Barack Obama will drop in on a middle-class family's Northern Virginia home today, in a campaign stunt designed to drive home the pain such families would feel if their taxes rise next year. The family is one of more than 100,000 to respond to a Twitter request for stories about the impact the hike might have, Reuters reports. Obama employed a similar tactic during the payroll tax holiday debate. In other fiscal cliff news:
- While Obama's trip is intended to drive home the damage going over the cliff might cause, Tim Geithner told CNBC yesterday that the administration was "absolutely" ready to do that if the GOP didn't agree to let tax cuts for the top 2% of earners expire.
- Many Republicans appear to be softening on that point, saying they'll accept tax hikes if they come with entitlement cuts, the Washington Post reports. "Quite frankly, some people in this 2% who call me, they're more worried about the fiscal cliff than about the rates going up," one rep said.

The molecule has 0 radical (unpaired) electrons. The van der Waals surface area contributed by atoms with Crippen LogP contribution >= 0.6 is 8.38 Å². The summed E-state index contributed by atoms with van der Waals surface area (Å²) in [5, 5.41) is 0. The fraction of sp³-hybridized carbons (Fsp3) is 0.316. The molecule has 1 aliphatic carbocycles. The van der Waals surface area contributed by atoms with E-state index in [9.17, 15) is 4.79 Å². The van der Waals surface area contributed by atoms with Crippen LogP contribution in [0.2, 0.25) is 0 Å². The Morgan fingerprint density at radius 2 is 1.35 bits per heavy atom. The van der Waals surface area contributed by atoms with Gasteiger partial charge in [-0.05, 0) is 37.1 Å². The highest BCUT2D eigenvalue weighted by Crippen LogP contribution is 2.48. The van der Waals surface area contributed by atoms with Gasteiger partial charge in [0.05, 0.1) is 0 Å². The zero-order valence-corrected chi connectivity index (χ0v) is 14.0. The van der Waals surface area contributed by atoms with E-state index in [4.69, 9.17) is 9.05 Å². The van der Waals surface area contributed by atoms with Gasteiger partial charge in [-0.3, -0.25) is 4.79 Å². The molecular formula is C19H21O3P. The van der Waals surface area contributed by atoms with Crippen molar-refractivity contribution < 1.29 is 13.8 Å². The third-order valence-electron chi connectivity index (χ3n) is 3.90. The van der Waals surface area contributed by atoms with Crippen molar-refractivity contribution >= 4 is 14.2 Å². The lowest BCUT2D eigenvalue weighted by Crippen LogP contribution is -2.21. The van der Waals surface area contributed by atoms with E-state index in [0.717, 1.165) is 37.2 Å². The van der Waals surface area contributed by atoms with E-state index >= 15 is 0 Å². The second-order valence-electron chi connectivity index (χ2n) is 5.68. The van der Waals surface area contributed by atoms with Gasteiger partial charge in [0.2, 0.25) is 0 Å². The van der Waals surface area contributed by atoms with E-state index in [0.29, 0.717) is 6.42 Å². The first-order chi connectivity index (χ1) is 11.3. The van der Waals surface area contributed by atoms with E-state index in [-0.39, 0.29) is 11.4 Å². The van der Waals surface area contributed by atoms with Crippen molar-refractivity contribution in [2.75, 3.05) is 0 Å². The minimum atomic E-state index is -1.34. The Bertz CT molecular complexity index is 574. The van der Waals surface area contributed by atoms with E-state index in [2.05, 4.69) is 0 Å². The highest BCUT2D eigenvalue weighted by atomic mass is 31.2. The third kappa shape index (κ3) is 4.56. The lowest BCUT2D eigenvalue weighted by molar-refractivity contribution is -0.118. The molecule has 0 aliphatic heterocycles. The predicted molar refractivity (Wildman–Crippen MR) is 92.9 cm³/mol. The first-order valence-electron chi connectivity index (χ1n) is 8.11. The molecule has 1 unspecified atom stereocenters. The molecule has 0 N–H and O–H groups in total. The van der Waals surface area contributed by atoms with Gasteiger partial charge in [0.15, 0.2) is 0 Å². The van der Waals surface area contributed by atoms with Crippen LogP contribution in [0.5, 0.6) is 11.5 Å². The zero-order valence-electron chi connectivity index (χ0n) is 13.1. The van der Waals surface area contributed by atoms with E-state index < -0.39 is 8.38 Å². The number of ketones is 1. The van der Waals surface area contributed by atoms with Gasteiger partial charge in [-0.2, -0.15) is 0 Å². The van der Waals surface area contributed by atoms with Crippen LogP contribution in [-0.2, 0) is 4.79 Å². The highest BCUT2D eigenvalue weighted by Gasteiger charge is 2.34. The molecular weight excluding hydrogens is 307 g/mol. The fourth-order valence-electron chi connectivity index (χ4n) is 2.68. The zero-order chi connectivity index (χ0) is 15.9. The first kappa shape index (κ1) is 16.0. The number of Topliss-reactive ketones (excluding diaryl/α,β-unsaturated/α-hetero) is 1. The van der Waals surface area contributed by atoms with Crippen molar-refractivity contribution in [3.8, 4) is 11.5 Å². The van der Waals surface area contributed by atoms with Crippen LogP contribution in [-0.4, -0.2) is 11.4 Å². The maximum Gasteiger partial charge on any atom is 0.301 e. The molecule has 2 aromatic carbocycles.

- In another sign that the GOP is eager to deal, House Republicans were falling over each other to heap praise on and express support for John Boehner during a closed-door meeting yesterday, the New York Times reports. If Boehner no longer needs to fear a mass conservative defection, as he did in the last round of budget talks, it might free his hand in negotiations.
- But don't expect a deal to come too quickly. The AP points out that the Dec. 31 deadline isn't as ironclad as it looks. The Obama administration can put off tax hikes and spending cuts, then retroactively void them once a deal is reached.
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